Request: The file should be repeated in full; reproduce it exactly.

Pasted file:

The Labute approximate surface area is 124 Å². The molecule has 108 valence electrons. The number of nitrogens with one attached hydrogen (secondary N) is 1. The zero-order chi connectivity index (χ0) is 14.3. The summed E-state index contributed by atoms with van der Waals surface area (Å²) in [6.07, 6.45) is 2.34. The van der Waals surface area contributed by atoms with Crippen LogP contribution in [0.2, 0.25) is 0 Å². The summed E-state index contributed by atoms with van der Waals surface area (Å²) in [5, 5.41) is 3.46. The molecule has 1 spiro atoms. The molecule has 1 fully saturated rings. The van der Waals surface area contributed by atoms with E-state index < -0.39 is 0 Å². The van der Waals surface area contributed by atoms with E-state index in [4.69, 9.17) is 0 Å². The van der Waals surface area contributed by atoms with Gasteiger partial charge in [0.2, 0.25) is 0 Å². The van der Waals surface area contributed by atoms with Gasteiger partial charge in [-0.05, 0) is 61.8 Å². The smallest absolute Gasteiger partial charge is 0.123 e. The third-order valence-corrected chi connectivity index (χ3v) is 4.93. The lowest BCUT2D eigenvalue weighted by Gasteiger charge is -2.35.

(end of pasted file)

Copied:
The Labute approximate surface area is 124 Å². The molecule has 108 valence electrons. The number of nitrogens with one attached hydrogen (secondary N) is 1. The zero-order chi connectivity index (χ0) is 14.3. The summed E-state index contributed by atoms with van der Waals surface area (Å²) in [6.07, 6.45) is 2.34. The van der Waals surface area contributed by atoms with Crippen LogP contribution in [0.2, 0.25) is 0 Å². The summed E-state index contributed by atoms with van der Waals surface area (Å²) in [5, 5.41) is 3.46. The molecule has 1 spiro atoms. The molecule has 1 fully saturated rings. The van der Waals surface area contributed by atoms with E-state index < -0.39 is 0 Å². The van der Waals surface area contributed by atoms with E-state index in [4.69, 9.17) is 0 Å². The van der Waals surface area contributed by atoms with Gasteiger partial charge in [0.2, 0.25) is 0 Å². The van der Waals surface area contributed by atoms with Gasteiger partial charge in [-0.05, 0) is 61.8 Å². The smallest absolute Gasteiger partial charge is 0.123 e. The third-order valence-corrected chi connectivity index (χ3v) is 4.93. The lowest BCUT2D eigenvalue weighted by Gasteiger charge is -2.35.